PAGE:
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To Stop Climate Change Scientists Propose Blocking Out The Sun (No, Really) April 9, 2011

Posted by Metabiological in Ecology, Science.
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Okay lets get a few things out of the way.  Yes, climate change is happening.  The average temperature of the earths atmosphere has been rising quite steadily for…well for as long as we’ve been measuring it.  Yes, we probably have something to do with it.  Atmospheric CO2 has been rising with remarkable steadiness is at least the 1950’s (I chose the 1950’s since that’s when the Keeling Curve measurements began) and that is almost certainly contributing.  Yes, we are now at the point where only a rather drastic restructuring of our society and economy would bring levels back down to where they need to be.

If we assume that these assumptions are correct then we are left with only one conclusion: we’re kind of screwed.  The chance of any substantial changes occurring either at the political or the local level at this point in the game are rather small.  It doesn’t take a psychologist to see that humans generally do not take action on matters with long term consequences until well after its too late.  This conclusion has driven many scientists and politicians to consider alternative solutions to our problem.  What if instead of changing our entire way of life we could come up with a simple technological fix to solve all our problems, thus deluding us into thinking we can continue our ultimately unsustainable lifestyle indefinitely?  Hence, geoengineering.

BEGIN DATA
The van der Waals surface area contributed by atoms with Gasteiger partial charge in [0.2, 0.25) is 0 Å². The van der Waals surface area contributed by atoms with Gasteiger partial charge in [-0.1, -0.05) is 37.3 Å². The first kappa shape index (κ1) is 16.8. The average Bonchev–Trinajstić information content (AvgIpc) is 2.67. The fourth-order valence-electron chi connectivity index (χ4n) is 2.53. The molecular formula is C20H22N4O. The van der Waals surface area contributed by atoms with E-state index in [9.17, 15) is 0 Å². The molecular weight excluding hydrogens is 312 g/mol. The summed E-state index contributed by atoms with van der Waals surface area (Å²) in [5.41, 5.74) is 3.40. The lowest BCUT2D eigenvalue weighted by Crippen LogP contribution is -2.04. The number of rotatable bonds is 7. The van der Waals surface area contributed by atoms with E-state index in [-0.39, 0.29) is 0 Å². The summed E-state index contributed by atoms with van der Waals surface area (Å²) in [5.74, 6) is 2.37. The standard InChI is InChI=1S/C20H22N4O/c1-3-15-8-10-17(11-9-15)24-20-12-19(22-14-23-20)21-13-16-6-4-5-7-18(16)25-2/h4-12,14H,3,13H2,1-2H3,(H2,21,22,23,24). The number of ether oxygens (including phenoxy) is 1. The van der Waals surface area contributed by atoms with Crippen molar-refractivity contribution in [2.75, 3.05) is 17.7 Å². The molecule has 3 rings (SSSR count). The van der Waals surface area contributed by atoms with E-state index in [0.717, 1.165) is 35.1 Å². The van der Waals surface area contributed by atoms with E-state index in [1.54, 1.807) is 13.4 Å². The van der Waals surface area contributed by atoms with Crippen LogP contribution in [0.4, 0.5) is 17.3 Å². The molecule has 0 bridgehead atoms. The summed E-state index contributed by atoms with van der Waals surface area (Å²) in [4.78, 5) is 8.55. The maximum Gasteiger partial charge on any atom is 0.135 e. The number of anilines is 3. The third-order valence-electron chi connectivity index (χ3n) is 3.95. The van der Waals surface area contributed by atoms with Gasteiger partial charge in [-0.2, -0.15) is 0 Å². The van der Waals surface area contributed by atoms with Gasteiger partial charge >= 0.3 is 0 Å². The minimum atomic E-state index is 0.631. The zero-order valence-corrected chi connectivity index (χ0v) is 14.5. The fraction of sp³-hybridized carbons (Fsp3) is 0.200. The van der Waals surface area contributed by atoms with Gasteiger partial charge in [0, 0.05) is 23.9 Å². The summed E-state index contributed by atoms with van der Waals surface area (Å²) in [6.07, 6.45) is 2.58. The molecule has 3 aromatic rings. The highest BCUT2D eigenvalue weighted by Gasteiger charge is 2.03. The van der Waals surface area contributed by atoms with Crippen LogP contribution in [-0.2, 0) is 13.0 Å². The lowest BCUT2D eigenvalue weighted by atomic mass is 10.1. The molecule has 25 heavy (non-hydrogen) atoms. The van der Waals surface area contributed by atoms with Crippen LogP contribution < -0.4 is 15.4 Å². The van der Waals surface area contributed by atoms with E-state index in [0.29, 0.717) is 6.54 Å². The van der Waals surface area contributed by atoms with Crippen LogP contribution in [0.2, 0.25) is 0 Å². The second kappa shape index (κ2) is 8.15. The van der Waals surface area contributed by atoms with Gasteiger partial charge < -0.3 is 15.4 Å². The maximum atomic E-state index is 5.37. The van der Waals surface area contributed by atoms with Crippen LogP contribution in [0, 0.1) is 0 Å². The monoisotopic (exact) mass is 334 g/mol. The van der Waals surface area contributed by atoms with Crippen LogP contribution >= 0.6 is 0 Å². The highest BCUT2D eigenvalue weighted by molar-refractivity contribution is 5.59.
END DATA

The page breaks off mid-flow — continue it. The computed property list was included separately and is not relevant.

Geoengineering appeals to people on multiple levels.  As already stated it allows us to continue our current way of life.  It appeals to our vanity by proposing that our ingenuity and genius can overcome any problem.  There’s just one little problem; none of the proposed projects have a chance in hell of succeeding.

Its said that in the kingdom of the blind the one eyed man is king.  Well in the kingdom of crazy geoengineering ideas one idea has come out ahead simply by being less crazy than all the others: blocking out the sun.  No, really.

“There’s the `slippery slope’ view that as soon as you start to do this research, you say it’s OK to think about things you shouldn’t be thinking about,” said Steve Rayner, co-director of Oxford University’s geoengineering program. Many geoengineering techniques they have thought about look either impractical or ineffective…

Those techniques are necessarily limited in scale, however, and unable to alter planet-wide warming. Only one idea has emerged with that potential.

“By most accounts, the leading contender is stratospheric aerosol particles,” said climatologist John Shepherd of Britain’s Southampton University.

The particles would be sun-reflecting sulfates spewed into the lower stratosphere from aircraft, balloons or other devices – much like the sulfur dioxide emitted by the eruption of the Philippines’ Mount Pinatubo in 1991, estimated to have cooled the world by 0.5 degrees C (0.9 degrees F) for a year or so.